Categories are a great way to add functionality to existing classes in Objective-C without extending them.

Say you want to add a method to MD5 hash a particular string. A Java way of doing this would be to create your own string class by subclassing NSString and add the hashMD5 method to it. With Objective-C, you don’t have to subclass at all, you can simply write a category on NSString that declares the hashMD5 method. Then, you’ll be able to call the hashMD5 method on any NSString instance, assuming you correctly imported the category header. Categories are very elegant and powerful, however there is a drawback with them: you cannot add instance variables! The interface/implementation of a category looks like following:

#import <Foundation/Foundation.h>

@interface NSString (StringAdditions)

@end


#import "NSString+StringAdditions.h"

@implementation NSString (StringAdditions)

@end

As you can see, there is no room for instance variables! So you think you’ll maybe be able to add a property to it. You can indeed declare the property in the interface with

@property (nonatomic,retain) NSString *coolString ;

but if you try to synthesize it in the implementation, you will get an error “@synthesize not allowed in a category implementation”. The problem is that @synthesize will create a getter and setter for us but by doing that, it will also have to create a instance variable of the same name where to store the value and get it from, hence the problem.

However, starting with Snow Leopard and iOS 3.1, the objective-C runtime adds Associated Object support. It might sound a bit of an obscure term but it literally adds some magic! From the Apple runtime documentation, it allows you to “Returns the value associated with a given object for a given key” and “Sets an associated value for a given object using a given key and association policy”. Let see it with an example: assume you want to set a default string that your hashMD5 method would return in case it cannot compute the hash (not very pertinent example, sorry about that ;)). You would then define the retained defaultHash string property as following:

#import <Foundation/Foundation.h>

@interface NSString (StringAdditions)

@property (nonatomic,retain) NSString *defaultHash ;

- (void)printString ;

@end

As we’ve seen earlier, you won’t be able to @synthesize this property in your implementation so let’s write the getter and setter ourselves. You need to make sure that you correctly import the objective-c runtime header.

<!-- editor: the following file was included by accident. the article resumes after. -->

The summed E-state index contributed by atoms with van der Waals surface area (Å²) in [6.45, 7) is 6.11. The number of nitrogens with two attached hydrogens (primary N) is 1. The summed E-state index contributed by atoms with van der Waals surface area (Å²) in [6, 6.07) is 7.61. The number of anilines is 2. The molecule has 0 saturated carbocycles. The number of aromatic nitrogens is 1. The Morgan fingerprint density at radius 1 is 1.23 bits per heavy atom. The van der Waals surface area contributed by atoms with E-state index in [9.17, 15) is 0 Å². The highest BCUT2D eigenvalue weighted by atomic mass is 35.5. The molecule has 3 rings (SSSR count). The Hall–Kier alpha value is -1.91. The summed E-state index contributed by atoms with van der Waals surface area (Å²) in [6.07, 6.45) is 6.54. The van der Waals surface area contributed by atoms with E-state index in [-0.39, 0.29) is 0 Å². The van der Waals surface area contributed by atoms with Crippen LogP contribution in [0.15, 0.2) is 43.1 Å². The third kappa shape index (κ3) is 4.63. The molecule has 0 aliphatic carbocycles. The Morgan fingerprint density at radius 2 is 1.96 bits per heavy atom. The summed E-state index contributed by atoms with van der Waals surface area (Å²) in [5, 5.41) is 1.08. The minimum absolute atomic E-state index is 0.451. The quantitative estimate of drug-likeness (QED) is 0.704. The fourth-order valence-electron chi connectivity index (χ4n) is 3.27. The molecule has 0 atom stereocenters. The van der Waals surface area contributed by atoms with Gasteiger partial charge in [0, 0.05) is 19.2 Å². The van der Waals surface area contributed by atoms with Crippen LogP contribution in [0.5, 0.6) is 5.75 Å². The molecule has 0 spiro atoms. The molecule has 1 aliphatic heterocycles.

#import "NSString+StringAdditions.h"
#import <objc/runtime.h>

@implementation NSString (StringAdditions)

static char defaultHashKey ;

- (NSString *)defaultHash
{
	return objc_getAssociatedObject(self, &defaultHashKey) ;
}

- (void)setDefaultHash:(NSString *)aString
{
	objc_setAssociatedObject(self, &defaultHashKey, aString, OBJC_ASSOCIATION_RETAIN_NONATOMIC) ;
}

- (void)printString
{
	NSLog(@"the string is: %@", defaultHash) ;
}

@end

So, let’s see what we’ve done here. We first declare a static char which address will act as the (constant) key to our variable. We then defined the getter defaultHash and setter setDefaultHash:. In the getter, we simply return the object associated with our object (in this case self which is an instance of NSString) and the address of the key. Similarly, in the setter we set the object associated with our object, the given key (again the constant address of the char we declared earlier) and the memory policy that will match what you declared in the property (in our case nonatomic and retain). If you have a look at the runtime header, you can see that the following is defined, allowing you to match every kind of memory policy you are used to use in you properties.

enum {
    OBJC_ASSOCIATION_ASSIGN = 0,
    OBJC_ASSOCIATION_RETAIN_NONATOMIC = 1,
    OBJC_ASSOCIATION_COPY_NONATOMIC = 3,
    OBJC_ASSOCIATION_RETAIN = 01401,
    OBJC_ASSOCIATION_COPY = 01403
};
typedef uintptr_t objc_AssociationPolicy;

If you now try to do the following in another class in you project

#import "NSString+StringAdditions.h"

- (void)test
{
	NSString *string = [NSString string] ;
	[string setDefaultHash: @"Ciao"] ;
	[string printString] ;
}

you should see the following printed in the console: the string is: Ciao. Magical!

As a bonus, here are the function declaration from the runtime header

OBJC_EXPORT void objc_setAssociatedObject(id object, void *key, id value, objc_AssociationPolicy policy)
    __OSX_AVAILABLE_STARTING(__MAC_10_6, __IPHONE_3_1);
OBJC_EXPORT id objc_getAssociatedObject(id object, void *key)
    __OSX_AVAILABLE_STARTING(__MAC_10_6, __IPHONE_3_1);
OBJC_EXPORT void objc_removeAssociatedObjects(id object)
    __OSX_AVAILABLE_STARTING(__MAC_10_6, __IPHONE_3_1);

Hope that helps ;)